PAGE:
Jwenky: An Express API Server with User Authentication | Hacker Noon

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@baldenGreg Kelesidis

Freelance developer

Jwenky is an API server coded in Express framework.

Why one more API server in Express?

The reason I did this project is some security considerations about Jwt. How to implement a really secure authentication system, without the use of an external identity provider?

A simple Jwt implementation with default configuration, will use a symmetric HS256 signing algorithm. OWASP [JSON Web Token for Java], and IETF [RFC8725], mention that using symmetric keys for Jwt signing, is vulnerable to brute-force attack.

Practically, the attacker has immediate access to the secret key hash. It is included in the Jwt signature. They can just use a brute-force cracker, to acquire the original server secret key. The brute-force attack has very high probability to be successful, because it happens offline.

Single guard

I will not analyze here all the security implications of using a simple HS256 algorithm as the single security measure for a system. If someone likes to search more about this subject, there are quite a lot references in the two documents, that I mentioned above from OWASP, and IETF.

The suggested implementation for real security is using an RSA algorithm, together with fingerprinted tokens. This is the implementation applied in this project.

The server can be one standalone server, functioning as both an Authentication and an Access server. The best use case scenario is to have separated microservices running. Typically one Auth server, and many Access servers as needed.

Dual channel, Dual security

Two guards

In this project the Jwt is signed by the Auth server with the private RSA key. In the Github repo, I’ve included the RS256-keys.md file, with instructions how to generate a pair of RSA keys, and use them in the project. The code can read the keys form the .env file, or directly for the key files.

In addition, the Jwt includes the hash of a random value (fingerprint). The random value itself is sent in a cookie.

Both the server and the client are available in Github as Jwenky-srv and Jwenky-cnt.

After the user successful login, the client gets the Jwt in a header, and the fingerprint in an http only cookie, by the Auth server. The Jwt-token is stored in client’s sessionStorage. The client submits both the Jwt, and the cookie, with each request it sends to the Access servers.

The Access server verifies the Jwt, using its public RSA key, and then compares the fingerprint from the cookie, to its hash in the Jwt.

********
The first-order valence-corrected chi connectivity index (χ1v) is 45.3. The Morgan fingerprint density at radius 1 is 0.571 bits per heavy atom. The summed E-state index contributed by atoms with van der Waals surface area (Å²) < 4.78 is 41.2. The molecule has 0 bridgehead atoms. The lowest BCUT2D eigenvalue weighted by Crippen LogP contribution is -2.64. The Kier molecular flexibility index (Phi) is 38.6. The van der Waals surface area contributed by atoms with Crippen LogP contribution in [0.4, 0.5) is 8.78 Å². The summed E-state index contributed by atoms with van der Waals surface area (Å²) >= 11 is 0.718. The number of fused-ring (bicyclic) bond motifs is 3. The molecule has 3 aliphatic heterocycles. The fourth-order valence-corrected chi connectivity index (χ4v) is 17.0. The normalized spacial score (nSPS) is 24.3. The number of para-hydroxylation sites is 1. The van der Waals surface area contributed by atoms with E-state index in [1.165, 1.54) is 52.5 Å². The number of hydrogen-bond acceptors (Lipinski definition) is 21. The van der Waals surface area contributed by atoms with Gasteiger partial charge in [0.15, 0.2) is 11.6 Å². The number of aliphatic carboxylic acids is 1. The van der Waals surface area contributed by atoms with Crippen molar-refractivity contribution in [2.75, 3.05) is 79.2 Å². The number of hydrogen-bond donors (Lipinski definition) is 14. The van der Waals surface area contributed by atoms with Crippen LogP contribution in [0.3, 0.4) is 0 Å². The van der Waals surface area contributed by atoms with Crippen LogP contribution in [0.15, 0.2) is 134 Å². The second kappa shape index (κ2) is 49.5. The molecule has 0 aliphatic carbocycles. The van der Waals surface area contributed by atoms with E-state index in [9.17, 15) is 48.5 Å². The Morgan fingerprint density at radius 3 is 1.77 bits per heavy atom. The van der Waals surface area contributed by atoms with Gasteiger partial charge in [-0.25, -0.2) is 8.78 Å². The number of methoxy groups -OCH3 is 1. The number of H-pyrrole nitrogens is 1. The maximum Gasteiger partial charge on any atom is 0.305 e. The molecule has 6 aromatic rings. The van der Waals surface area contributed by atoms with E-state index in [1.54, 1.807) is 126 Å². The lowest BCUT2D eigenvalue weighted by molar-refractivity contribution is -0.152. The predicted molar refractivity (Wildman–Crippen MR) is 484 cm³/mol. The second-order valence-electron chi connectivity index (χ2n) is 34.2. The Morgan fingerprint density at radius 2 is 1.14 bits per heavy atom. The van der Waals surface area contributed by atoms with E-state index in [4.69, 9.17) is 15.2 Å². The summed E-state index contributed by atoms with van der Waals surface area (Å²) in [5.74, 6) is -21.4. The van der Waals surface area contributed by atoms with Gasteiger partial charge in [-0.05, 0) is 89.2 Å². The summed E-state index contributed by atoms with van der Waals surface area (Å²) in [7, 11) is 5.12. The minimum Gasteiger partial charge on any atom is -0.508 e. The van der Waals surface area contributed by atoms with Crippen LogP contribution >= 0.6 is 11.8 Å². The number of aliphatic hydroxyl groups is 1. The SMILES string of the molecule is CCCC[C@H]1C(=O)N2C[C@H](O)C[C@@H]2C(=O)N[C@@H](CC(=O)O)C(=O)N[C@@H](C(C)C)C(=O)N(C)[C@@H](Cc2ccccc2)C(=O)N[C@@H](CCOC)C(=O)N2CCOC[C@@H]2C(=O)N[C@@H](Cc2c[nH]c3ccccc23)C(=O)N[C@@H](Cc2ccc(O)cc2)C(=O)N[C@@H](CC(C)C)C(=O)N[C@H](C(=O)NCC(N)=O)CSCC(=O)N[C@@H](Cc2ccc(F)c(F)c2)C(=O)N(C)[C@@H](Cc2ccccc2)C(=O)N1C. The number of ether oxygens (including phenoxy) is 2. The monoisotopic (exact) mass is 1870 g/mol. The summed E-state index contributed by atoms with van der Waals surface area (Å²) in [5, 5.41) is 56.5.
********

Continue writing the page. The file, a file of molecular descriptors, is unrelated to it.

Even if the token is stolen by an Xss attack, the attacker can not modify it, because they can not add the fingerprint on it.

On the other hand, an Xsrf attack will fail, because the Xsrf request can not submit a Jwt in a header, although it automatically submits the fingerprint in the cookie. The whole system does not need any additional Xsrf protection; it is Xsrf proof by design.

Refresh cookie

The access token will be short lived, depending on the required security level. Usually 3-5 mins for highly secure systems. Up to 30 mins for systems, which do not need very high protection. In this project the default Jwt validity is for 10 minutes, configurable in “/config/auth.js”.

To refresh the Jwt, the system uses a refresh token, in a cookie. The refresh token is not a Jwt. The refresh cookie contents are a UUID, and a random value. This cookie is valid for 20 hours, configurable in the same file as above. It is configured with a “path” parameter, so it is not submitted in each request. It is only sent to the Auth server, not to the Access server.

The same UUID, with the user ID, and the hash of the random value are stored in the database. A user may have multiple active refresh tokens, if he/she is logged-in in different devices simultaneously.

When the client requests a refresh, the system verifies the validity of the refresh token against the stored hash, and provides a new Jwt access token for the specific session.

By clicking the “Logout” button, only the current refresh token is deleted. After logout, a new button appears “Logout – All Sessions”, which gives the ability to the user to delete all active refresh tokens.


The code reads the token data by just decoding it. The client does not verify the token. We do not need to protect html and css markup. It’s the data sent by the Access server that need to be protected, at the server side.

The protected pages in this demo client do not retrieve any real content from the server. They include a request to retrieve user data, simulating a regular client behavior.

There are two user levels. Regular user and administrator. The “/dashboard” page requires administrator level privileges. If a non admin user tries to access it, they will be sent back to the previous page.

Server – client clock difference.

The client is tolerant in clock differences between server and client. By default it will sent a refresh request, if an access request is to be sent 30 seconds before Jwt expiration.

Configurable in “/components/config/auth.js”. This feature is explained in more detail in client’s Readme.md file.


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